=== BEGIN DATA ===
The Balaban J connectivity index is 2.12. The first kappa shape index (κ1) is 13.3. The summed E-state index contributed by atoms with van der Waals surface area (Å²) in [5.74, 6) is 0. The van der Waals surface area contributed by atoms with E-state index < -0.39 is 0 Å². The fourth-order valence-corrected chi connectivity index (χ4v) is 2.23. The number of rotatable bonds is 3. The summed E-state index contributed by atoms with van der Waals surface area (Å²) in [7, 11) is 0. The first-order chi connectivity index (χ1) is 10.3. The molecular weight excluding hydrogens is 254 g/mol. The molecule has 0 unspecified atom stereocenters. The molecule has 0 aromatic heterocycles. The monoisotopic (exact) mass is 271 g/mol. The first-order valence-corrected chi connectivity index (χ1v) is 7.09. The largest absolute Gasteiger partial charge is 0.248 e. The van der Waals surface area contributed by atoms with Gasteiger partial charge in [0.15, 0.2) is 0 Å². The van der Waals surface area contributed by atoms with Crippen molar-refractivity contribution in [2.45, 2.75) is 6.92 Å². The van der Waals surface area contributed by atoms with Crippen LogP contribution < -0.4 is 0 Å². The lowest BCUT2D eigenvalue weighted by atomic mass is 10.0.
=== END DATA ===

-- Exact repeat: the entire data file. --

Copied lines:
The Balaban J connectivity index is 2.12. The first kappa shape index (κ1) is 13.3. The summed E-state index contributed by atoms with van der Waals surface area (Å²) in [5.74, 6) is 0. The van der Waals surface area contributed by atoms with E-state index < -0.39 is 0 Å². The fourth-order valence-corrected chi connectivity index (χ4v) is 2.23. The number of rotatable bonds is 3. The summed E-state index contributed by atoms with van der Waals surface area (Å²) in [7, 11) is 0. The first-order chi connectivity index (χ1) is 10.3. The molecular weight excluding hydrogens is 254 g/mol. The molecule has 0 unspecified atom stereocenters. The molecule has 0 aromatic heterocycles. The monoisotopic (exact) mass is 271 g/mol. The first-order valence-corrected chi connectivity index (χ1v) is 7.09. The largest absolute Gasteiger partial charge is 0.248 e. The van der Waals surface area contributed by atoms with Gasteiger partial charge in [0.15, 0.2) is 0 Å². The van der Waals surface area contributed by atoms with Crippen molar-refractivity contribution in [2.45, 2.75) is 6.92 Å². The van der Waals surface area contributed by atoms with Crippen LogP contribution < -0.4 is 0 Å². The lowest BCUT2D eigenvalue weighted by atomic mass is 10.0.